Jon | Jun 22, 2019 | 0
The Best Electric Guitars For Blues
If you’ve got the spirit of the delta running through your veins, here’s a mini guide to some of the best guitars for blues…
Though it’s easy to consider the Blues as a single musical form, the truth is rather more complicated. It is a many, many-faceted musical genre. From the early Delta blues styles, to Chicago blues, to Texas blues, to British blues to, well… you name it.
Each of these varieties is unique, with their own style and sound. With this in mind, which are the best guitars for Blues?
Ask any blues guitarist, and they’ll tell you that the guitar is irrelevant – the blues comes from within. It’s difficult to argue with this – especially when you look at guys like Seasick Steve rocking out on a diddley bow.
However, it’s fair to say, if you are looking for a particular blues sound, one guitar may make achieving it easier than another.
Here’s a guide to some of best guitars for blues, and the kind of sounds you might expect from them.
To many, the blues means guys in hats with Strats. This is due in no small part to one the genre’s most famous proponents of both the hat and the Strat, Stevie Ray Vaughan. However, for Hendrix, Clapton, Buddy Guy and countless others, the Strat was also the weapon of choice.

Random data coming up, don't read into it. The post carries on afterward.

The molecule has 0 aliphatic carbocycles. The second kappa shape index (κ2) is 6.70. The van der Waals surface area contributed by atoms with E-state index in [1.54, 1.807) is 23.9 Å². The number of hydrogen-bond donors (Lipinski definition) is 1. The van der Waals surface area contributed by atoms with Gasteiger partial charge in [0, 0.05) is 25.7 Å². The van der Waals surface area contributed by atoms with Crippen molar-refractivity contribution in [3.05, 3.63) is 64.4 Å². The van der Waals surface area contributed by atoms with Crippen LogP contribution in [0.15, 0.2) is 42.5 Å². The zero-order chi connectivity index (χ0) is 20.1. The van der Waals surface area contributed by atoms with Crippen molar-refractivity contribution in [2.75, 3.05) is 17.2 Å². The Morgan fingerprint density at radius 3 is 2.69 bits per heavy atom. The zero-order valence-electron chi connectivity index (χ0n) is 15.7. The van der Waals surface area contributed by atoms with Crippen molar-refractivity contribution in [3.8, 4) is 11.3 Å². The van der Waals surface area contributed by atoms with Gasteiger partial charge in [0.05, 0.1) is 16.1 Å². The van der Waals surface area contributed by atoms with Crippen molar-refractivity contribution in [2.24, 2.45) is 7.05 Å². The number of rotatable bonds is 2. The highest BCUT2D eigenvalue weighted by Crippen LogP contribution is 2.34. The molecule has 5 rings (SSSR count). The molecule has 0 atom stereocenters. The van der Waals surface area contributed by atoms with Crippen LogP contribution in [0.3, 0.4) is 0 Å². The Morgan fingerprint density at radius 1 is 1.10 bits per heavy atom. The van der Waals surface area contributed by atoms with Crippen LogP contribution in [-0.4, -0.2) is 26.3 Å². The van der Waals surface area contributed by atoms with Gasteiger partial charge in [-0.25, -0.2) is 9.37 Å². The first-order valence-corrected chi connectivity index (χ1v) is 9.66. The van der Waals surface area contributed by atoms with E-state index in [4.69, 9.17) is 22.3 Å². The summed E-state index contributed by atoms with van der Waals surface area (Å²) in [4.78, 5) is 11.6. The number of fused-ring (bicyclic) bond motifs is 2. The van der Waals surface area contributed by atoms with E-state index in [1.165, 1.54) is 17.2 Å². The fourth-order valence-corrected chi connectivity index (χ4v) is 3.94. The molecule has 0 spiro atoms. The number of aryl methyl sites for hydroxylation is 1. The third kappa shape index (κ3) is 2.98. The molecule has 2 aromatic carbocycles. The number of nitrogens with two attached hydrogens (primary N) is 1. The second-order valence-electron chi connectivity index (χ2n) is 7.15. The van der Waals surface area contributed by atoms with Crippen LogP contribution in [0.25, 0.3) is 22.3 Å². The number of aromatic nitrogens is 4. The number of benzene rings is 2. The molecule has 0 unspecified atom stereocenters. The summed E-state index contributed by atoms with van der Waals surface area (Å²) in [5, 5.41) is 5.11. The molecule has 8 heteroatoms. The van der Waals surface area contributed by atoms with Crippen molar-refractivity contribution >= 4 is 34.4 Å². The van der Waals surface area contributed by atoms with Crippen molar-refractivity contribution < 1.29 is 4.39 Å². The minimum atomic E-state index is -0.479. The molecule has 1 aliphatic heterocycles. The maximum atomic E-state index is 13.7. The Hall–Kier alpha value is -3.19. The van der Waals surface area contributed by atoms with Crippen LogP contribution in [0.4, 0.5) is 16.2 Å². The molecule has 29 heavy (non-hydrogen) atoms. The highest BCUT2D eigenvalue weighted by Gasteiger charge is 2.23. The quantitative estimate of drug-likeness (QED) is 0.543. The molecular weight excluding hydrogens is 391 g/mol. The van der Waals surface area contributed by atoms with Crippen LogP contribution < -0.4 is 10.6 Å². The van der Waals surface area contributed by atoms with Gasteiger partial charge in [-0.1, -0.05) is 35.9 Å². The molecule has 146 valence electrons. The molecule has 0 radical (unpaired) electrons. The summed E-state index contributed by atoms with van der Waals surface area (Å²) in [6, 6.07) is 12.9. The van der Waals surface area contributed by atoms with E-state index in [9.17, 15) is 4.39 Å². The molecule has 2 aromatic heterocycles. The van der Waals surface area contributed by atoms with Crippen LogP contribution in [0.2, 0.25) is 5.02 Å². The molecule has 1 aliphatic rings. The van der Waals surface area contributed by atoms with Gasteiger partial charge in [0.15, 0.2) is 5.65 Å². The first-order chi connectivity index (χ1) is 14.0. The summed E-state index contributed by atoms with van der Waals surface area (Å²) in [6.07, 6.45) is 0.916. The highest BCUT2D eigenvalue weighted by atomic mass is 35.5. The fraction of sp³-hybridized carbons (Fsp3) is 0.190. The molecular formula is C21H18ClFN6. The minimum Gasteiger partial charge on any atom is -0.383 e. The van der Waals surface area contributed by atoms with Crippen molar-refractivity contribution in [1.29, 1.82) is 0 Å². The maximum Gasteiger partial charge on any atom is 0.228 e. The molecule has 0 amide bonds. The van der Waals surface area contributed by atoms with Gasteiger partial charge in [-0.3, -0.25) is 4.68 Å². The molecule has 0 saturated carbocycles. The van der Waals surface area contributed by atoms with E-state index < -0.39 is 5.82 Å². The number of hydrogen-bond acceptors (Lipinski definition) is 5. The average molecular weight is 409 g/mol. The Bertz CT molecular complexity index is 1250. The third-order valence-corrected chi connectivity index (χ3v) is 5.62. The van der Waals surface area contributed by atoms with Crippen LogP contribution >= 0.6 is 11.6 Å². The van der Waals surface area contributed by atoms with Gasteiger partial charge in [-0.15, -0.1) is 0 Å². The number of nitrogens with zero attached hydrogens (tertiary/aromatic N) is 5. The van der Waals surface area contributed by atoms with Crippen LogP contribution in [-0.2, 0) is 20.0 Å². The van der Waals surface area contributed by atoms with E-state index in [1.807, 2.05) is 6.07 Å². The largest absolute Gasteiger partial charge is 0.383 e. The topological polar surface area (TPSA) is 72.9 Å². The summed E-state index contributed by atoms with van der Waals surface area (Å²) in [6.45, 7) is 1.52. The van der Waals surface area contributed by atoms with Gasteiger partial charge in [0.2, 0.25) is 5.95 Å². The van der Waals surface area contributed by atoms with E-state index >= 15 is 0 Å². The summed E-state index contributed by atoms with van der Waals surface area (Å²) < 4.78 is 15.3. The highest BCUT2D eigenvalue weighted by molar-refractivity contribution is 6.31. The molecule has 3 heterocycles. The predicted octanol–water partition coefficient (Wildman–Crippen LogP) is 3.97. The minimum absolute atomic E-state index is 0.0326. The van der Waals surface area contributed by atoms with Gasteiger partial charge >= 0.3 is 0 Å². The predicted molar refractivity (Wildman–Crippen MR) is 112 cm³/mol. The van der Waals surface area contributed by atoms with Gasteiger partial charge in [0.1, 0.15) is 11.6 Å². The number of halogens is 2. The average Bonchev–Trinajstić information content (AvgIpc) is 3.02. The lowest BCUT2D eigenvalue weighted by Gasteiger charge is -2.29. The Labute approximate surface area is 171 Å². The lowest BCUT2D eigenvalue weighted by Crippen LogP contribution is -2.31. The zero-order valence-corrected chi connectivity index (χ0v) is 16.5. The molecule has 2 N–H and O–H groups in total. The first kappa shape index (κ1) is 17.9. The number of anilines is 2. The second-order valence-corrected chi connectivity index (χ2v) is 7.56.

With a huge potential range of tones, from the punchy, woody snap of the neck pickup, to glassy out phase tones and bridge pickup power and bark, it’s easy to see why. Clean, to crunch, rhythm to lead- the Stratocaster has it nailed, as long as you don’t need bags of gain…
The Fender American Performer is the latest incarnation that offers an affordable workhorse for both amateurs and professionals. However, there are even more budget-friendly options with the Squier Vintage Modifieds, to the ultra-luxurious Custom Shop Eric Clapton Signature “Blackie”, all bases are covered.
For those for whom the Stratocaster doesn’t have enough twang, there’s always the Tele. Though, perhaps, better known as a country guitar, the Tele is equally adept as a blues’ instrument.
Not convinced? Well, Muddy waters used one, as did Jeff Beck, Albert Collins, Keith Richards (for his own blues informed style)….
Teles are incredible bright and ‘twangy’, making them great for intricate, articulate playing styles, such as the ‘countrified’ end of the blues, or complex picking.
The Les Paul
In the modern era of blues, the Les Paul has increasingly become an instrument of choice. The British Blues scene of the ‘60s was key to this. Fleetwood Mac’s Peter Green, and Clapton, during his spell in The Yardbirds, both made Gibson’s creation their own, and pioneered a new supercharged, high gain blues sound.
Of course, Les Paul had been playing the blues on Gibson’s classic axe some time before…
Because of the two humbuckers, a ‘Paul will give you a thicker, more powerful tone, and far more gain and sustain for those screaming solos (think Gary Moore- who, incidentally, used to play Peter Green’s Les Paul…)
Despite its rock credentials, it still sounds great when clean, too.
Epiphone boast their fair share of outstanding Les Pauls too with the Les Paul Standard Plustop Pro rocking a pair of coil-tapped ProBuckers that expand your tonal arsenal. If modern day rockers like Jared James Nichols are happy to rock an Epi, then you know you’re onto a winner.